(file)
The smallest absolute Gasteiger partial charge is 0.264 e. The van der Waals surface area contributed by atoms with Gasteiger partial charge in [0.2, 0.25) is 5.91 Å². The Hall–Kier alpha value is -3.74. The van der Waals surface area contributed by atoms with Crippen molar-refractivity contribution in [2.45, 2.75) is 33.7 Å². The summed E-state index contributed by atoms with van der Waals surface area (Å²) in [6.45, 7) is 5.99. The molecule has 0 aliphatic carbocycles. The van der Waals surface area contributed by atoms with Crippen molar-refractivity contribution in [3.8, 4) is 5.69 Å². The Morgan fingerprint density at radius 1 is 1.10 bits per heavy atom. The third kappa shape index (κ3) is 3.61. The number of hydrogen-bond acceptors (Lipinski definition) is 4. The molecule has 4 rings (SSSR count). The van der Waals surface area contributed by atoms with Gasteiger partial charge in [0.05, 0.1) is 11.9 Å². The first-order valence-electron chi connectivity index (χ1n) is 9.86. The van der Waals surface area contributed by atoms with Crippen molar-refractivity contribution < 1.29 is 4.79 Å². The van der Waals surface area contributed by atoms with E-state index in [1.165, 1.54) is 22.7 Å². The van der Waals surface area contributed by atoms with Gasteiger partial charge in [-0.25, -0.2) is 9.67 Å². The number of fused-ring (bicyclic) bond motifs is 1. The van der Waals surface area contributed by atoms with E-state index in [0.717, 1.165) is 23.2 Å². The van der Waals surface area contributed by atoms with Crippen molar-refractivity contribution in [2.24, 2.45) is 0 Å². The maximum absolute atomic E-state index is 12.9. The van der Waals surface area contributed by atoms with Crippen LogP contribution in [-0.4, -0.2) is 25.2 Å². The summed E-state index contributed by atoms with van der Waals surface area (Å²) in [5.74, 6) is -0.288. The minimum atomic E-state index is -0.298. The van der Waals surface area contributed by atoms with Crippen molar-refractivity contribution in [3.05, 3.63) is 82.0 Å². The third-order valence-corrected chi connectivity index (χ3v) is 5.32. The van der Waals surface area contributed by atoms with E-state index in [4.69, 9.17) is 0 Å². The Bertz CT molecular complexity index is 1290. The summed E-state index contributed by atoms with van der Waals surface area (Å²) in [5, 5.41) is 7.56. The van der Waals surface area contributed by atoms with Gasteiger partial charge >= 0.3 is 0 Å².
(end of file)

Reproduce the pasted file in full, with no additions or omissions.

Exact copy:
The smallest absolute Gasteiger partial charge is 0.264 e. The van der Waals surface area contributed by atoms with Gasteiger partial charge in [0.2, 0.25) is 5.91 Å². The Hall–Kier alpha value is -3.74. The van der Waals surface area contributed by atoms with Crippen molar-refractivity contribution in [2.45, 2.75) is 33.7 Å². The summed E-state index contributed by atoms with van der Waals surface area (Å²) in [6.45, 7) is 5.99. The molecule has 0 aliphatic carbocycles. The van der Waals surface area contributed by atoms with Crippen molar-refractivity contribution in [3.8, 4) is 5.69 Å². The Morgan fingerprint density at radius 1 is 1.10 bits per heavy atom. The third kappa shape index (κ3) is 3.61. The number of hydrogen-bond acceptors (Lipinski definition) is 4. The molecule has 4 rings (SSSR count). The van der Waals surface area contributed by atoms with Gasteiger partial charge in [0.05, 0.1) is 11.9 Å². The first-order valence-electron chi connectivity index (χ1n) is 9.86. The van der Waals surface area contributed by atoms with Crippen molar-refractivity contribution < 1.29 is 4.79 Å². The van der Waals surface area contributed by atoms with E-state index in [1.165, 1.54) is 22.7 Å². The van der Waals surface area contributed by atoms with Gasteiger partial charge in [-0.25, -0.2) is 9.67 Å². The number of fused-ring (bicyclic) bond motifs is 1. The van der Waals surface area contributed by atoms with E-state index in [0.717, 1.165) is 23.2 Å². The van der Waals surface area contributed by atoms with Crippen molar-refractivity contribution in [2.24, 2.45) is 0 Å². The maximum absolute atomic E-state index is 12.9. The van der Waals surface area contributed by atoms with Crippen LogP contribution in [-0.4, -0.2) is 25.2 Å². The summed E-state index contributed by atoms with van der Waals surface area (Å²) in [5.74, 6) is -0.288. The minimum atomic E-state index is -0.298. The van der Waals surface area contributed by atoms with Crippen molar-refractivity contribution in [3.05, 3.63) is 82.0 Å². The third-order valence-corrected chi connectivity index (χ3v) is 5.32. The van der Waals surface area contributed by atoms with E-state index in [4.69, 9.17) is 0 Å². The Bertz CT molecular complexity index is 1290. The summed E-state index contributed by atoms with van der Waals surface area (Å²) in [5, 5.41) is 7.56. The van der Waals surface area contributed by atoms with Gasteiger partial charge >= 0.3 is 0 Å².